Writing in an Age of Silence, Sara Paretsky, Verso, 2007, 138 pp
I am reading my way through Paretsky's V I Warshawski mystery novels. I have read four of the twelve so far and liked them all. This slim volume is a combination memoir and polemic on why she writes what she writes.
Ms Paretsky grew up in Kansas, where she and her siblings were kept isolated on the outskirts of town because her brilliant but dysfunctional parents were also Jewish and could not buy property in town. Drinking, fighting, violence and drudgery were the key elements of her childhood. But so was reading; she escaped, she got an education and the second wave of feminism came along just in time.
This author is clearly a liberal; championing underdogs of all types and adamantly opposed to corruption in big business and government. That is clear in her novels. She was also strongly anti-Bush, a hot topic in 2007 when the book was published, which sounds dated already in 2009. But her diatribes against the Patriot Act and Homeland Security are strident, as are her opinions on the anti-abortionists.
Women are usually accused of being strident when we speak up. The Old Testament prophets were also strident and mocked. Are our women of a certain age the new prophets? Possibly so. Barbara Kingsolver was labeled strident for things she had to say in her Small Wonder essays. I must read those someday.
I most enjoyed Paretsky's stories of becoming a writer. In fact, that is a story I never tire of reading and in the telling of it she is at her most eloquent. Jonatha Brooke, my second most favorite singer/songwriter after Joni Mitchell, wrote a song called "The Angel in the House" (recorded on an album of the same title in 1993 when she was still a member of the band The Story.) A line from that song has stuck with me always, "Even in my wildest heart, I cannot kill the angel in the house." Turns out it all goes back to Virginia Woolf and an essay she wrote entitled "Professions for Women" (available on line at Professions for Women and in the book Death of the Moth & Other Essays) in which Woolf takes on the phantom of the selfless sacrificial female ideal of the 19th century, whose sole purpose was to soothe, to flatter and to comfort the male. In a poem by Coventry Patmore, celebrating domestic bliss, this type of woman is named the Angel in the House. "Killing the angel in the house," wrote Virginia Woolf, "is part of the occupation of a woman writer."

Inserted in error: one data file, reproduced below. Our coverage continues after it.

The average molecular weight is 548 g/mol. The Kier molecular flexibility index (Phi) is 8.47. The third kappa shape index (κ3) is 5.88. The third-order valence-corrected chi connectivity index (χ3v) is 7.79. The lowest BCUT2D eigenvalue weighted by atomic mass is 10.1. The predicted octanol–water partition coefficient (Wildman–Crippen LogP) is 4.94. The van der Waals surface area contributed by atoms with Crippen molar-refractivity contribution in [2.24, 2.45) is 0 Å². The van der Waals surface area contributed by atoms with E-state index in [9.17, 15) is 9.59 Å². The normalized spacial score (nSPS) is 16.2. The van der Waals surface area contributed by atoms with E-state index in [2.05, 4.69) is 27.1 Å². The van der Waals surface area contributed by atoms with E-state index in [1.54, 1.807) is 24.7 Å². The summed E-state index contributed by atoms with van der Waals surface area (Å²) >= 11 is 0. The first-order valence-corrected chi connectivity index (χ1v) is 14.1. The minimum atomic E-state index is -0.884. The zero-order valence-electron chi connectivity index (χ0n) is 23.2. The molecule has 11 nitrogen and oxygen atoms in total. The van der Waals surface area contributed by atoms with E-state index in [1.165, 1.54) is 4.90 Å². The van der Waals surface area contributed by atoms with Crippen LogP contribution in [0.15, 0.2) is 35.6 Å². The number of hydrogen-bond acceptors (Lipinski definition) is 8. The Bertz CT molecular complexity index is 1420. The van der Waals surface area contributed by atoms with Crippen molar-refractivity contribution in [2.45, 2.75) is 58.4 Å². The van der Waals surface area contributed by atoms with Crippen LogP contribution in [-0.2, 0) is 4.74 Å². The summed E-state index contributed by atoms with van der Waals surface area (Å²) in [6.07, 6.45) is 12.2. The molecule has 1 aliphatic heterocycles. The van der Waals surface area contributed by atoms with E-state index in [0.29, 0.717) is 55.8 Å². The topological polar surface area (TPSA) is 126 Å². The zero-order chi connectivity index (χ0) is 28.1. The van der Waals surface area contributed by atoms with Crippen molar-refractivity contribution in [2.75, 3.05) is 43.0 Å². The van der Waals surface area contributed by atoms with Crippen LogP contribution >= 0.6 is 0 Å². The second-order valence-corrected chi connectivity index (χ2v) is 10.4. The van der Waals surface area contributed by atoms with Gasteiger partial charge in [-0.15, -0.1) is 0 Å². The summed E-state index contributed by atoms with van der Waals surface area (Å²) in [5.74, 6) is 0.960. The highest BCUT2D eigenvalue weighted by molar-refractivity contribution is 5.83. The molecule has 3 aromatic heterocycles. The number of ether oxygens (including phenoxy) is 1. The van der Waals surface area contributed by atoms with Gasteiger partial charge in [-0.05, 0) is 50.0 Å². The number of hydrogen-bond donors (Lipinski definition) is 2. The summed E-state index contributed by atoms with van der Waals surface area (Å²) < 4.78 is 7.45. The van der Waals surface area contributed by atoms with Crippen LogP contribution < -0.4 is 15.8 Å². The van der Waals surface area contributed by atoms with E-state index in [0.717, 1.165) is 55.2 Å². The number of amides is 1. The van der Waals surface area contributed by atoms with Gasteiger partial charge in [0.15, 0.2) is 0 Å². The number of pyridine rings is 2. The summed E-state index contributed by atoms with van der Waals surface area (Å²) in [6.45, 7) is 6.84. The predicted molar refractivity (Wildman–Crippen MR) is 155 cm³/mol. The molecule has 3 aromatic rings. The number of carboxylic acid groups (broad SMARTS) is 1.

Sara Paretsky had her own Angel in the House to overcome. She writes about how she did it, she mentions Jonatha Brooke and Virginia Woolf. I now have The Death of the Moth & Other Essays on order. One of the best things about reading is the way one thing leads to another in a continuous path of discovery and realization. Thank you Sara Paretsky for connecting those dots for me.
(The books mentioned here are available in paperback by special order from Once Upon A Time Bookstore.)